This passage, a fake on the order of the yellowcake fiasco, remains mostly unexplored in the traditional press, as the story of its origin is seen as “right wing” propaganda, despite the fact that the confirmation mainly came from people like Inspector General Horowitz. It’s too bad for groups like the Corner, because for all the criticism they’ve taken, some of their puzzle-solving on matters like this has been really clever and worth putting to paper. To that end, I talked to “The Corner” members about how they got together, identified Danchenko, and unpacked some other conundrums, while also asking what they think about the regular press and whether or not they could cooperate with groups like theirs:
Matt Taibbi: How did you all get together?
McIntyre (a.k.a. @climateaudit): I would say our group in the sense of Fool Nelson, Walkafyre, Hans, and I started a private DM line after the release of the Horowitz Report. And the project that we set for ourselves following the Horowitz Report was identifying Steele’s primary sub-source.
At that point it seemed to us to be a scandal that the sub-source was still unknown. There didn’t seem to be any good reason for it. We were suspicious of the narrative that protecting sources and methods was doing anything other than protecting embarrassment. And what I would say Fool and Walkafyre and Hans and I myself had all noticed more or less independently is that the Horowitz Report indicated that the primary sub-source lived near DC, that he wasn’t Russian-based, and that the whole idea that he was at some risk of being knocked off by Putin was a deception.
Now at that first pass, we weren’t able to figure out who he was, but we were able to get a pretty good profile that he was some sort of expat that was living in Washington, DC, he was familiar with think-tank culture. And so we formed the group, we coalesced, and now each of us had written somewhat different things on it at that time.
MT: What were some of the early hints?
Walkafyre: There was actually a section that Horowitz quoted at some other point in the report that didn’t redact a certain line about him being “Russian-based…” And then in a few other places in the report he quotes basically the same line, but that one section that says “Russian-based” was redacted. So, looking through it, I said, “Wait a minute. I think this is the same quote,” and plugging that in, based on the spacing and everything of the font, it was pretty clear that it was the same line. It was a section where one of the agents was saying, “Hey, we don’t think he’s Russian based,” but that part was redacted in the report.
Mahncke: What’s the significance of that? Well, [FBI attorney Kevin] Clinesmith, the only one who’s so far been convicted of anything, he was the one who lied about the Russian-based stuff. That’s why it’s in there. It says that the analyst told the lawyer, the lawyer being Clinesmith, “Hey, you can’t have Russia-based in here because the guy’s not Russia-based.”
McIntyre: The other big thing that came out of the Horowitz Report that was relevant to our truth pertaining to [Russian Chamber of Commerce Chief] Sergei Millian. And this plays a part later when Danchenko’s identified, that in one of the Horowitz passages, there’s an admission that the primary sub-source never met Person-1.
When we saw that, that was something we talked about a lot, and we were in touch with Millian by that point. What that meant was that in the Steele dossier where there had been in four different reports, which purported to rely on information from “Person-1,” that this was impossible. Danchenko tried to cover it up. In the Horowitz Report they said that Danchenko had told the FBI that he had received an anonymous phone call for 10 to 15 minutes.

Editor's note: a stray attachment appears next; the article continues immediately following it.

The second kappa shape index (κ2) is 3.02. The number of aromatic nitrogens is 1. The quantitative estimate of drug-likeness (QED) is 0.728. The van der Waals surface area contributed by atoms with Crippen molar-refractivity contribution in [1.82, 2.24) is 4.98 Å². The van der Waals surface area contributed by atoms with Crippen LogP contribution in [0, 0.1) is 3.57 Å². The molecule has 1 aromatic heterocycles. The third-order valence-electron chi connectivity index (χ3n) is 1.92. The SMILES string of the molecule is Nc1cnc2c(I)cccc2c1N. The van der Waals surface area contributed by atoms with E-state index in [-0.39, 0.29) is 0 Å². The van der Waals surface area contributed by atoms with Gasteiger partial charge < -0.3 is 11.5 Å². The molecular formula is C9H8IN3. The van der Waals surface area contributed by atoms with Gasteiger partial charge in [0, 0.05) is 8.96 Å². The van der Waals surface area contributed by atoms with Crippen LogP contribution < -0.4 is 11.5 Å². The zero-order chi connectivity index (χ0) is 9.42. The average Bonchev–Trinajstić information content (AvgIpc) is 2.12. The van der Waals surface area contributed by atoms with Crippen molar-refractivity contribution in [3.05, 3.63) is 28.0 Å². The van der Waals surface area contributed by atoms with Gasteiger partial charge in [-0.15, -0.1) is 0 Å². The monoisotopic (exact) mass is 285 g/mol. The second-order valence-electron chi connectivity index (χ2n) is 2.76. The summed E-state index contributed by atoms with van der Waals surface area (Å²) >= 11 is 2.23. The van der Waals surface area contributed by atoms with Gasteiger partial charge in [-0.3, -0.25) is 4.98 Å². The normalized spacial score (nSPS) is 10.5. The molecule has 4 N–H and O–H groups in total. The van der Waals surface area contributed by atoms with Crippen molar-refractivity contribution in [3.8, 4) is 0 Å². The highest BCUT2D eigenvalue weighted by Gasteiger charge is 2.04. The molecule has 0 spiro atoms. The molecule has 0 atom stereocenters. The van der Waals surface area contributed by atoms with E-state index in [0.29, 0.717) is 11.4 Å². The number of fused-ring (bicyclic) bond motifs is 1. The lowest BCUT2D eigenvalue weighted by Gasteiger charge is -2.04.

So at that point this whole Intel Assessment now is based on an anonymous phone call for 10 to 15 minutes, and you don’t even know whether that was Millian or not. And, even if that phone call existed, the other three attributions to Millian are fake. So those are the things that we knew before we knew who Danchenko was.
MT: What were the next steps? The ominous New York Times description says, “The F.B.I. Pledged to Keep a Source Anonymous. Trump Allies Aided His Unmasking.”
McIntyre: Miraculously, in July 2020, a lightly redacted version of the Danchenko interview was released by Lindsey Graham. That was right in the wheelhouse for people like Walkafyre and Fool. As it turned out, the person who spotted Danchenko was our friend “Hmmm.” But it came out on a Friday, so we were all pretty excited except for the fact that on the Saturday Hans was with his family out camping and Fool was on the lake, on the Ozarks drinking.
Fool: Yeah. For my birthday. I had all weekend.
McIntyre: Walkafyre, and I were kind of holding the fort. We followed some wrong leads. Some of the things that we had on the Saturday were just elementary stuff, like figuring out that the guy was from Russia. He had four letters in his first name, nine letters in his last name. One of the benefits was that the FBI used a Courier font, which made character counting elementary.
MT: How did Hmmm come in?
Hmmm: When the FBI interview was released, I just happened to be following something else I was digging into, and ended up finding one of these guys. I mean, the whole story, I put on that little mini blog that I made when I found Danchenko. The short version: there’s a guy out there who worked for [Steele’s firm] Orbis, and one of his Twitter followers — and they followed each other — was the guy. And, none of it, obviously, would’ve mattered if all of those parameters weren’t already discussed on Twitter, where the size of the name and all of that had been discussed.
So, I started digging in and looking more. And, the key was I found Danchenko’s resume, and it matched perfectly, everything that was in that FBI interview. And, I knew that was the guy. Unfortunately, nobody else was awake at that point, so I had nobody to just pass this along and go private with it. So, I wanted to consolidate that finding, throw it out there in a way that other people could validate it.